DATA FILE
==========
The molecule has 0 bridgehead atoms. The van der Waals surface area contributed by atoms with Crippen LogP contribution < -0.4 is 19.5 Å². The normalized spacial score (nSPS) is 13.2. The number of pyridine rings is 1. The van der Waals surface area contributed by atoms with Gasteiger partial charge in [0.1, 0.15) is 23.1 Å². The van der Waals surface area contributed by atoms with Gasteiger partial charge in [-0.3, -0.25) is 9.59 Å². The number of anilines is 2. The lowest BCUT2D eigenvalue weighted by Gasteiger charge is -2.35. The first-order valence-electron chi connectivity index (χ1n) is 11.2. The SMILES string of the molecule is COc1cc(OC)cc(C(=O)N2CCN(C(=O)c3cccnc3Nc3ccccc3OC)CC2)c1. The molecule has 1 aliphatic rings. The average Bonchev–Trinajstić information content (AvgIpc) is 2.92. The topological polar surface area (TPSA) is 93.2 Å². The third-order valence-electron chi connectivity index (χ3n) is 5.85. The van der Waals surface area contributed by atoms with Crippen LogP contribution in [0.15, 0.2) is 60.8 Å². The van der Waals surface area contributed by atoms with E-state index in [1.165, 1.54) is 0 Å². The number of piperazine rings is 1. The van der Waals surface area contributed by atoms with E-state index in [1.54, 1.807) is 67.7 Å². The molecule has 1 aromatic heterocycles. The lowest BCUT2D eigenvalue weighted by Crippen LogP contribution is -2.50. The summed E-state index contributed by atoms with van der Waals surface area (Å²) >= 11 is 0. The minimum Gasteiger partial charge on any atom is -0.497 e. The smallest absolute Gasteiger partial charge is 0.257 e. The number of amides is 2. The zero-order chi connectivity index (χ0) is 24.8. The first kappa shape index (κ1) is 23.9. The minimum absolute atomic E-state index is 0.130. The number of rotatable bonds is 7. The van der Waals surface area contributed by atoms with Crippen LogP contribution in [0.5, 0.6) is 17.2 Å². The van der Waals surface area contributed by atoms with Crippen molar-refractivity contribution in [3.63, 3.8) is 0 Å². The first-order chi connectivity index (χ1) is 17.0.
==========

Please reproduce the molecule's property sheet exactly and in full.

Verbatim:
The molecule has 0 bridgehead atoms. The van der Waals surface area contributed by atoms with Crippen LogP contribution < -0.4 is 19.5 Å². The normalized spacial score (nSPS) is 13.2. The number of pyridine rings is 1. The van der Waals surface area contributed by atoms with Gasteiger partial charge in [0.1, 0.15) is 23.1 Å². The van der Waals surface area contributed by atoms with Gasteiger partial charge in [-0.3, -0.25) is 9.59 Å². The number of anilines is 2. The lowest BCUT2D eigenvalue weighted by Gasteiger charge is -2.35. The first-order valence-electron chi connectivity index (χ1n) is 11.2. The SMILES string of the molecule is COc1cc(OC)cc(C(=O)N2CCN(C(=O)c3cccnc3Nc3ccccc3OC)CC2)c1. The molecule has 1 aliphatic rings. The average Bonchev–Trinajstić information content (AvgIpc) is 2.92. The topological polar surface area (TPSA) is 93.2 Å². The third-order valence-electron chi connectivity index (χ3n) is 5.85. The van der Waals surface area contributed by atoms with Crippen LogP contribution in [0.15, 0.2) is 60.8 Å². The van der Waals surface area contributed by atoms with E-state index in [1.165, 1.54) is 0 Å². The number of piperazine rings is 1. The van der Waals surface area contributed by atoms with E-state index in [1.54, 1.807) is 67.7 Å². The molecule has 1 aromatic heterocycles. The lowest BCUT2D eigenvalue weighted by Crippen LogP contribution is -2.50. The summed E-state index contributed by atoms with van der Waals surface area (Å²) >= 11 is 0. The minimum Gasteiger partial charge on any atom is -0.497 e. The smallest absolute Gasteiger partial charge is 0.257 e. The number of amides is 2. The zero-order chi connectivity index (χ0) is 24.8. The first kappa shape index (κ1) is 23.9. The minimum absolute atomic E-state index is 0.130. The number of rotatable bonds is 7. The van der Waals surface area contributed by atoms with Crippen LogP contribution in [0.5, 0.6) is 17.2 Å². The van der Waals surface area contributed by atoms with Crippen molar-refractivity contribution in [3.63, 3.8) is 0 Å². The first-order chi connectivity index (χ1) is 17.0.